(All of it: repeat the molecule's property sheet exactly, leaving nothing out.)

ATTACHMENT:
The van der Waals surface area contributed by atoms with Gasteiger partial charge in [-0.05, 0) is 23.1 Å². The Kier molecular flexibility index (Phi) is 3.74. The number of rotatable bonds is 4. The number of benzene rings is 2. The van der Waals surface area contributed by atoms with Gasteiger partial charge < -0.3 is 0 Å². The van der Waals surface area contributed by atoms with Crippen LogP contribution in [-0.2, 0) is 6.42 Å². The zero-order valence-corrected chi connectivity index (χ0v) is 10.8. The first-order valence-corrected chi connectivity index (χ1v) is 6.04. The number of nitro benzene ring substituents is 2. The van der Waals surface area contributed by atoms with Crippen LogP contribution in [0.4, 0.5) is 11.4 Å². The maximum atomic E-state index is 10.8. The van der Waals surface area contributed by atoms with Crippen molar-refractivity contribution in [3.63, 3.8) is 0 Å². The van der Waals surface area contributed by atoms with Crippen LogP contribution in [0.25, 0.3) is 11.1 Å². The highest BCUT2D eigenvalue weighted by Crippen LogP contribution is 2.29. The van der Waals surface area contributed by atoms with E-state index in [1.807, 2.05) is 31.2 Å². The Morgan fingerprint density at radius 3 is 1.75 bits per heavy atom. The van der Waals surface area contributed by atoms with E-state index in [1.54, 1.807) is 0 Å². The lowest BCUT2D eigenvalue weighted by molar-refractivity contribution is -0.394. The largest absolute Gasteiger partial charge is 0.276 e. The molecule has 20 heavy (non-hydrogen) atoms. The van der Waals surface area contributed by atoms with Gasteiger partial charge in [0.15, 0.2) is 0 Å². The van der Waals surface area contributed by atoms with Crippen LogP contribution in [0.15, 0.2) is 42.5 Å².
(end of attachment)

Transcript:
The van der Waals surface area contributed by atoms with Gasteiger partial charge in [-0.05, 0) is 23.1 Å². The Kier molecular flexibility index (Phi) is 3.74. The number of rotatable bonds is 4. The number of benzene rings is 2. The van der Waals surface area contributed by atoms with Gasteiger partial charge < -0.3 is 0 Å². The van der Waals surface area contributed by atoms with Crippen LogP contribution in [-0.2, 0) is 6.42 Å². The zero-order valence-corrected chi connectivity index (χ0v) is 10.8. The first-order valence-corrected chi connectivity index (χ1v) is 6.04. The number of nitro benzene ring substituents is 2. The van der Waals surface area contributed by atoms with Crippen LogP contribution in [0.4, 0.5) is 11.4 Å². The maximum atomic E-state index is 10.8. The van der Waals surface area contributed by atoms with Crippen molar-refractivity contribution in [3.63, 3.8) is 0 Å². The van der Waals surface area contributed by atoms with Crippen LogP contribution in [0.25, 0.3) is 11.1 Å². The highest BCUT2D eigenvalue weighted by Crippen LogP contribution is 2.29. The van der Waals surface area contributed by atoms with E-state index in [1.807, 2.05) is 31.2 Å². The Morgan fingerprint density at radius 3 is 1.75 bits per heavy atom. The van der Waals surface area contributed by atoms with E-state index in [1.54, 1.807) is 0 Å². The lowest BCUT2D eigenvalue weighted by molar-refractivity contribution is -0.394. The largest absolute Gasteiger partial charge is 0.276 e. The molecule has 20 heavy (non-hydrogen) atoms. The van der Waals surface area contributed by atoms with Gasteiger partial charge in [0.15, 0.2) is 0 Å². The van der Waals surface area contributed by atoms with Crippen LogP contribution in [0.15, 0.2) is 42.5 Å².